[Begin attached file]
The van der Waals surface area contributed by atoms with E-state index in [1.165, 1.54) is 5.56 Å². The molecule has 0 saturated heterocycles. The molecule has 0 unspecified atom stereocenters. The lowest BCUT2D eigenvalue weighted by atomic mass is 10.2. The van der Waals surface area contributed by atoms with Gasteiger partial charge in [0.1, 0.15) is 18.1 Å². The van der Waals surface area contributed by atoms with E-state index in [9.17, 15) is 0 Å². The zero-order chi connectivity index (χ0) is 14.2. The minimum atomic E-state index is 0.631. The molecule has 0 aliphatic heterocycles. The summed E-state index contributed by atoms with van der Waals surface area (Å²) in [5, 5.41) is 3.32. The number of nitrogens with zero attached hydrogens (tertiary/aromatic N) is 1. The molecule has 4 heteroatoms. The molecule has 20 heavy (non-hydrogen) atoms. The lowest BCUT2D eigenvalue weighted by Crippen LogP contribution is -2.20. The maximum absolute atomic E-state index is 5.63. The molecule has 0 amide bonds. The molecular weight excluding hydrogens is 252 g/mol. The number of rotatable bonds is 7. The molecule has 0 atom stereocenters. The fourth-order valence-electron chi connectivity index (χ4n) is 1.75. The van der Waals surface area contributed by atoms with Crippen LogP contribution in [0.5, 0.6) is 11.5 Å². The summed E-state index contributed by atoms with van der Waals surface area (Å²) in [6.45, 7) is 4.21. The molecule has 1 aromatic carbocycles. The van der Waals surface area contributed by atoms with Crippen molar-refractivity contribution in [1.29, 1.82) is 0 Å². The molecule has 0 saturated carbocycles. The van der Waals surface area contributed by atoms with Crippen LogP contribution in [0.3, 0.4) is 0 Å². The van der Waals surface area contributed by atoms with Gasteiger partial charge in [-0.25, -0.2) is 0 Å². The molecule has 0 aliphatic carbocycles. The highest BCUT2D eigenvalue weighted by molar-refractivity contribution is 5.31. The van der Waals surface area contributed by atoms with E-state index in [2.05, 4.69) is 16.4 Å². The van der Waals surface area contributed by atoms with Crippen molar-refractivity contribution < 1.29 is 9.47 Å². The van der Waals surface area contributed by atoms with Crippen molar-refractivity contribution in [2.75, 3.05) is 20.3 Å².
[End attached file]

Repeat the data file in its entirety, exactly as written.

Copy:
The van der Waals surface area contributed by atoms with E-state index in [1.165, 1.54) is 5.56 Å². The molecule has 0 saturated heterocycles. The molecule has 0 unspecified atom stereocenters. The lowest BCUT2D eigenvalue weighted by atomic mass is 10.2. The van der Waals surface area contributed by atoms with Gasteiger partial charge in [0.1, 0.15) is 18.1 Å². The van der Waals surface area contributed by atoms with E-state index in [9.17, 15) is 0 Å². The zero-order chi connectivity index (χ0) is 14.2. The minimum atomic E-state index is 0.631. The molecule has 0 aliphatic heterocycles. The summed E-state index contributed by atoms with van der Waals surface area (Å²) in [5, 5.41) is 3.32. The number of nitrogens with zero attached hydrogens (tertiary/aromatic N) is 1. The molecule has 4 heteroatoms. The molecule has 20 heavy (non-hydrogen) atoms. The lowest BCUT2D eigenvalue weighted by Crippen LogP contribution is -2.20. The maximum absolute atomic E-state index is 5.63. The molecule has 0 amide bonds. The molecular weight excluding hydrogens is 252 g/mol. The number of rotatable bonds is 7. The molecule has 0 atom stereocenters. The fourth-order valence-electron chi connectivity index (χ4n) is 1.75. The van der Waals surface area contributed by atoms with Crippen LogP contribution in [0.5, 0.6) is 11.5 Å². The summed E-state index contributed by atoms with van der Waals surface area (Å²) in [6.45, 7) is 4.21. The molecule has 1 aromatic carbocycles. The van der Waals surface area contributed by atoms with Crippen molar-refractivity contribution in [1.29, 1.82) is 0 Å². The molecule has 0 saturated carbocycles. The van der Waals surface area contributed by atoms with Crippen LogP contribution in [0.3, 0.4) is 0 Å². The van der Waals surface area contributed by atoms with Gasteiger partial charge in [-0.25, -0.2) is 0 Å². The molecule has 0 aliphatic carbocycles. The highest BCUT2D eigenvalue weighted by molar-refractivity contribution is 5.31. The van der Waals surface area contributed by atoms with E-state index in [2.05, 4.69) is 16.4 Å². The van der Waals surface area contributed by atoms with Crippen molar-refractivity contribution < 1.29 is 9.47 Å². The van der Waals surface area contributed by atoms with Crippen molar-refractivity contribution in [2.75, 3.05) is 20.3 Å².